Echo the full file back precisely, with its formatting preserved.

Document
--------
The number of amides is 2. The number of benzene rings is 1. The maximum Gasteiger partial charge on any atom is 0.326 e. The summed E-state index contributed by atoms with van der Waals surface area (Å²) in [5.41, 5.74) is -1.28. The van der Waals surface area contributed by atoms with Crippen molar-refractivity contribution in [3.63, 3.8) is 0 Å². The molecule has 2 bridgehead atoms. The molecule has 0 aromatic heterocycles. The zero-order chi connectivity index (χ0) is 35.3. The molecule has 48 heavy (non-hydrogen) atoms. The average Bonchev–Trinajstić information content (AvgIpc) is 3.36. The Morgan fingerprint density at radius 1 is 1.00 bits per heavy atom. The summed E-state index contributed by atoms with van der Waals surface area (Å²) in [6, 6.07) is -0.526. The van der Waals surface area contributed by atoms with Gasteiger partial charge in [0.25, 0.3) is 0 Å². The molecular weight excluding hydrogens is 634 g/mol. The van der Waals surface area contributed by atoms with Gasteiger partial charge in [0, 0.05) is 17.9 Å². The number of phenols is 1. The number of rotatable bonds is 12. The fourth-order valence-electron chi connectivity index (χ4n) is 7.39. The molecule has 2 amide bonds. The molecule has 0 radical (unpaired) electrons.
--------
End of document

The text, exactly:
The number of amides is 2. The number of benzene rings is 1. The maximum Gasteiger partial charge on any atom is 0.326 e. The summed E-state index contributed by atoms with van der Waals surface area (Å²) in [5.41, 5.74) is -1.28. The van der Waals surface area contributed by atoms with Crippen molar-refractivity contribution in [3.63, 3.8) is 0 Å². The molecule has 2 bridgehead atoms. The molecule has 0 aromatic heterocycles. The zero-order chi connectivity index (χ0) is 35.3. The molecule has 48 heavy (non-hydrogen) atoms. The average Bonchev–Trinajstić information content (AvgIpc) is 3.36. The Morgan fingerprint density at radius 1 is 1.00 bits per heavy atom. The summed E-state index contributed by atoms with van der Waals surface area (Å²) in [6, 6.07) is -0.526. The van der Waals surface area contributed by atoms with Gasteiger partial charge in [0.25, 0.3) is 0 Å². The molecular weight excluding hydrogens is 634 g/mol. The van der Waals surface area contributed by atoms with Gasteiger partial charge in [0, 0.05) is 17.9 Å². The number of phenols is 1. The number of rotatable bonds is 12. The fourth-order valence-electron chi connectivity index (χ4n) is 7.39. The molecule has 2 amide bonds. The molecule has 0 radical (unpaired) electrons.